A few years ago, Montrose Shopping Park looked like it might become a ghost town.

Stores and shoppers had started abandoning the three-block-long shopping area with quaint, tree-lined streets for the Glendale Galleria, which opened in the early 1980s.

By 1989, anchor store JC Penney pulled out. As the recession kicked in, store vacancy rates hit 12 percent, according to Robert Vafaie of Dilbeck Realtors-Robert Vafaie & Associates.

Properties remained vacant for months on end.

But a funny thing happened on the way to obsolescence: Montrose bounced back.

“I think that people just got tired of the crowds elsewhere,” said Paula Pierim, an employee at a local travel agency who has been coming to shop at Montrose for the last five years. “The open-air setting is more relaxed, more European.”

Shoppers and merchants say that “going to the mall” isn’t what it used to be an assessment supported by changes in retail real estate across Southern California.

“Over the last couple years, the aggregate volume of enclosed-mall space has declined,” said Allan Kotin, a principal from L.A.-based KMG Consulting. “And the volume of street retail is growing.”

That trend has benefited smaller, “Main Street” areas like Montrose, where shoppers can avoid the crowds, traffic and parking tie-ups common to malls.

“Montrose is really quaint and I enjoy coming here,” said Joanne Stipakes of La Crescenta, a mother of two young girls who shops at Montrose’s children’s boutiques.

As the area has regained its popularity, rents have risen accordingly and vacancy rates have dropped.

“We can’t even calculate a vacancy rate right now,” said Vafaie. “There is only one unit available in the shopping park and it’s going to be filled soon.”

The Glendale Galleria currently posts a 7 percent vacancy rate, according to its General Manager Cindy Chong. Recent bankruptcies and mergers have pushed vacancies toward the high end, but Chong said that the vacancy rates will be down to around 2 percent or 3 percent by year-end due to increased retail activity around the holidays.

With store space in Montrose almost filled to capacity, property prices have risen. In 1993, the cost per square foot of retail space in the shopping park ranged from 80 cents to $1 per square foot.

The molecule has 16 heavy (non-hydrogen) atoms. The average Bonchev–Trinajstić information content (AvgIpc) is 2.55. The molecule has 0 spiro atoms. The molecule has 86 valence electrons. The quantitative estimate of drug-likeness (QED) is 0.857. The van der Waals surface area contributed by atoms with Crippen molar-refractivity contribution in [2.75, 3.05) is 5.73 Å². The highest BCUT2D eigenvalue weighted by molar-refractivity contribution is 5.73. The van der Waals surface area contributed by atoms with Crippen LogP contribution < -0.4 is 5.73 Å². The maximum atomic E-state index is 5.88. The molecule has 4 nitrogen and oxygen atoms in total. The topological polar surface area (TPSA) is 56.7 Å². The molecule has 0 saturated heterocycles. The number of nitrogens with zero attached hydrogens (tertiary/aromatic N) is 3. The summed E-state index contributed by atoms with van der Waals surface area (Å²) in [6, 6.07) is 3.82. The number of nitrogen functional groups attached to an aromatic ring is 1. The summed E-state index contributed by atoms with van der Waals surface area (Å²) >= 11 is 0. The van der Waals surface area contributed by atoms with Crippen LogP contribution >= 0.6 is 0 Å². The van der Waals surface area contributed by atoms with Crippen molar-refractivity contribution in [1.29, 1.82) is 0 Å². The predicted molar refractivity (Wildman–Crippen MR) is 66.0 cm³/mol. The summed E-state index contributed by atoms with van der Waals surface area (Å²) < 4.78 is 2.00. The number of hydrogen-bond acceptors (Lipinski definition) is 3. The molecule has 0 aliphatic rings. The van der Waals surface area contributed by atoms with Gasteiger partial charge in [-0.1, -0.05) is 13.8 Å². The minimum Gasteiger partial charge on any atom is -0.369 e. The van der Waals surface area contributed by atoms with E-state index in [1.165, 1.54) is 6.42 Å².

“Desperate property owners would agree to even lower prices on occasion just to unload their storefronts,” Vafaie said.

Now, retail property prices are up to $1.30 per square foot. Vafaie believes that prices will remain steady for now as property owners wait to make sure that the park’s economic improvement continues.

But the rebound hasn’t been the result of shopping trends alone. A group of merchants, organized as the Montrose Shopping Park Association, has been active promoting special events and fairs to bring more people to the area.

The Oktoberfest and art fair held the first weekend in October attracted 40,000 people providing a shot in the arm to area merchants.

The city of Glendale, in which Montrose is located, has invested about $900,000 over the last year to upgrade the shopping park.

“Montrose is a real showpiece for Glendale,” said Roy M. Lopez, a civil engineer for the city and project manager for the Montrose project.

Wanting to enhance its outdoor, old-fashioned appeal, the city installed gaslights along the strip using real gas. It also repaved the road, relaid the sidewalks, added landscaping throughout the street and provided electrical outlets to support special-event lighting.

In order to compete with the free parking provided at other shopping centers, the Montrose Shopping Park Association convinced the city to remove meters from parking lots.

Frank Roberts, vice president of the association and a 21-year Montrose resident, said the city is now being asked to build a parking structure. While parking is adequate during normal weeks, the continued success of the park’s special events creates greater parking needs.

The restaurant business in the area is also improving. Hip eateries help attract a different clientele and keep shoppers at the park for longer stretches of time.

Jeff Williams, president of Montrose-based California Fast Food Services, opened two of Montrose’s trendy cafes the Black Cow and the Star Cafe to warm receptions. The Rocky Cola Cafe, a popular Montrose restaurant, even attracted media attention in June 1996, when President Clinton picked up a buffalo burger.

For the moment, Montrose’s small-town atmosphere is likely to be preserved. According to Vafaie, the shopping park does not present the type of store configuration that attracts larger retail chains. The buildings have an old-fashioned layout with narrow sidewalk space and deep interiors the opposite of the large front-window footage that chain stores want.

Ubiquitous chains like Banana Republic and Barnes & Noble are conspicuously absent. Instead, family-run stores line the street.

And as often as not, merchants won’t ask to see your driver’s license when you write a check.

“We’re real friendly here,” Roberts said. “We always give personal attention. That’s something you just don’t get down at those Glendale Galleria stores.”

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